Partnerships, Limited Partnerships, and Joint Ventures

Their Advantages and Disadvantages | How They Differ from Other Business Forms

Partnerships, Limited Partnerships and Joint VenturesIf you’re contemplating going into business with another person or considering a new cooperative business relationship with another commercial enterprise, you may want to avoid the expense and complexity of creating a limited liability company or corporation. General partnerships, limited partnerships, and joint ventures offer an alternative that may meet your needs.

What Is a General Partnership?

The most common type of partnership is a general partnership. A general partnership is a legal entity, formed by two or more persons, where all owners share equally in rights, responsibilities, and potential liability. In most instances, all partners in a general partnership are involved in the daily operations of the business. The benefits of a general partnership include:

  • Ease of formation—A general partnership may be formed with or without a partnership agreement. All you need is to have two or more individuals operating as co-owners and sharing profits.
  • Pass-through taxation—With a general partnership, there’s no income tax at the business level. Instead, all income passes through to the partners to be reported on their personal income tax returns.
  • Ease of dissolution—A general partnership can be as easy to terminate as it is to establish. Generally, when one partner leaves the partnership or dies, the partnership is legally terminated and a new one must be formed. Subject to the terms of a written partnership agreement, a partnership may be terminated at any time and for any reason.

There are also some distinct disadvantages to setting up a business as a general partnership.

  • No limitation of liability—Unless expressly stated otherwise in the terms of a valid partnership agreement, all general partners arejointly and severally liable for the debts and obligations of the partnership. Furthermore, a creditor may seek access to a partner’s personal assets to satisfy the debts of the business.
  • Joint and several liability—In a general partnership, all general partners are responsible for the actions of all other partners, whether they had knowledge of or approved of those actions. Accordingly, if one partner executes a contract on behalf of the partnership, all other partners are obligated to honor the terms of that agreement.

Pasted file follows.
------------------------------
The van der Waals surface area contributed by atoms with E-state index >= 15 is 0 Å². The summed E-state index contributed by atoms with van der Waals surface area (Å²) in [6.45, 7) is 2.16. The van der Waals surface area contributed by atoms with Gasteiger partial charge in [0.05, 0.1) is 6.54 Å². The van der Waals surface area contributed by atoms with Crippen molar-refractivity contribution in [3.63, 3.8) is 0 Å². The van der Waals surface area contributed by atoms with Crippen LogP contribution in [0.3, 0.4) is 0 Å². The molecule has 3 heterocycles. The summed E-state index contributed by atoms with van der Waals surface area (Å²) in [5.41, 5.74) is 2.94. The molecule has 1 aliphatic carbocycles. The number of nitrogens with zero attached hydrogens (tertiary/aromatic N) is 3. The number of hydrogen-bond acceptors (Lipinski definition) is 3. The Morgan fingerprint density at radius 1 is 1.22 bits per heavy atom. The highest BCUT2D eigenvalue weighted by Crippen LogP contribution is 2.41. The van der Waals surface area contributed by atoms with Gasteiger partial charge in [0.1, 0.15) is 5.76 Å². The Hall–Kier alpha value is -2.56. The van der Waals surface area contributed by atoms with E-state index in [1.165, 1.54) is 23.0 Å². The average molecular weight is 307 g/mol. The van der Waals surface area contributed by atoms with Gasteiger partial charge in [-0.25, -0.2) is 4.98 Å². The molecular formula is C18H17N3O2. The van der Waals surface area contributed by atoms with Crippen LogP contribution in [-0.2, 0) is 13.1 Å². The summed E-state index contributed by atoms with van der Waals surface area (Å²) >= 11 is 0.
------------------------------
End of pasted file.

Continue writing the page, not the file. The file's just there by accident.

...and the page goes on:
What Is a Limited Partnership?

The concept of a limited partnership evolved because of concerns about the liability of general partners, which can serve as a disincentive for investment and involvement in a partnership.

A limited partnership is a legal structure with two distinct types of partners: general partners and limited partners. The general partners are involved in the day-to-day operations of the business, whereas the limited partners usually function only as investors. The limited partners are entitled to a specific payout from the partnership, based on the terms of the limited partnership agreement. As a general rule, after the limited partners receive their distributions, the general partners are entitled to distribution of any remaining profits. However, the limited partners only risk the amount they invest in the business—they cannot be held personally liable for the debts and obligations of the business. General partners, on the other hand, are jointly and severally liable for all debts of the partnership and have no shield from personal liability.

What Is a Joint Venture?

A joint venture is a commercial entity between two or more existing businesses, where the companies agree to certain sharing of ownership, returns, and risks, as well as joint management. A joint venture may be incorporated, with the respective corporations holding all shares of stock; it may be formed as a general or limited partnership; or it may simply be governed by a contractual relationship. As a general rule, a joint venture is formed for a specific purpose and typically has a stated duration.

Unless incorporated, a joint venture is not recognized as a separate legal entity by the Internal Revenue Service. However, a successful unincorporated joint venture can then be formalized in a new incorporated legal entity. For that reason, joint ventures are commonly used by businesses and business owners to experiment with new business arrangements.


General partnerships, limited partnerships, and joint ventures all offer ways for businesses and business owners to work together for a common goal, but they have distinct characteristics that need to be considered. An experienced and knowledgeable business law attorney can help you determine which business form is in your best interests.

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